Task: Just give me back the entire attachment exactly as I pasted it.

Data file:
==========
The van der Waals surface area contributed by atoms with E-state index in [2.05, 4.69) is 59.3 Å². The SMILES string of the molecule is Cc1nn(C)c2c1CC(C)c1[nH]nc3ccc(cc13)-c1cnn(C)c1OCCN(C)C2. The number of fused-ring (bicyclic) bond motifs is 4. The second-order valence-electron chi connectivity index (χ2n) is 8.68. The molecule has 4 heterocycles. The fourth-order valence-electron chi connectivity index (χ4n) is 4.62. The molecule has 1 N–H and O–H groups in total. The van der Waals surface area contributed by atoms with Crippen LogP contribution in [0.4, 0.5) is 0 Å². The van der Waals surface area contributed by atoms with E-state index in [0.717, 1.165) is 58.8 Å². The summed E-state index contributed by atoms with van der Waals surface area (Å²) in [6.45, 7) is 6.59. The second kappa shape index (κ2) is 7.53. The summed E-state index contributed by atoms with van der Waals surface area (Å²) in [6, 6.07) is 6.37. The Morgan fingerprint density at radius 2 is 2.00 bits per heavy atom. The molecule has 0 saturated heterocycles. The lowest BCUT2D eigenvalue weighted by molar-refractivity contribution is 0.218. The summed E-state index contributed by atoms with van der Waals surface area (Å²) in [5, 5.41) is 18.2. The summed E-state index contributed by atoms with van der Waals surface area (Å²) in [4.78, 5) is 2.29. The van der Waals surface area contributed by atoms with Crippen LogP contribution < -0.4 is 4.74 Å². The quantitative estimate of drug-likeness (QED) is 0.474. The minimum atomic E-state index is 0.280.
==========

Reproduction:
The van der Waals surface area contributed by atoms with E-state index in [2.05, 4.69) is 59.3 Å². The SMILES string of the molecule is Cc1nn(C)c2c1CC(C)c1[nH]nc3ccc(cc13)-c1cnn(C)c1OCCN(C)C2. The number of fused-ring (bicyclic) bond motifs is 4. The second-order valence-electron chi connectivity index (χ2n) is 8.68. The molecule has 4 heterocycles. The fourth-order valence-electron chi connectivity index (χ4n) is 4.62. The molecule has 1 N–H and O–H groups in total. The van der Waals surface area contributed by atoms with Crippen LogP contribution in [0.4, 0.5) is 0 Å². The van der Waals surface area contributed by atoms with E-state index in [0.717, 1.165) is 58.8 Å². The summed E-state index contributed by atoms with van der Waals surface area (Å²) in [6.45, 7) is 6.59. The second kappa shape index (κ2) is 7.53. The summed E-state index contributed by atoms with van der Waals surface area (Å²) in [6, 6.07) is 6.37. The Morgan fingerprint density at radius 2 is 2.00 bits per heavy atom. The molecule has 0 saturated heterocycles. The lowest BCUT2D eigenvalue weighted by molar-refractivity contribution is 0.218. The summed E-state index contributed by atoms with van der Waals surface area (Å²) in [5, 5.41) is 18.2. The summed E-state index contributed by atoms with van der Waals surface area (Å²) in [4.78, 5) is 2.29. The van der Waals surface area contributed by atoms with Crippen LogP contribution < -0.4 is 4.74 Å². The quantitative estimate of drug-likeness (QED) is 0.474. The minimum atomic E-state index is 0.280.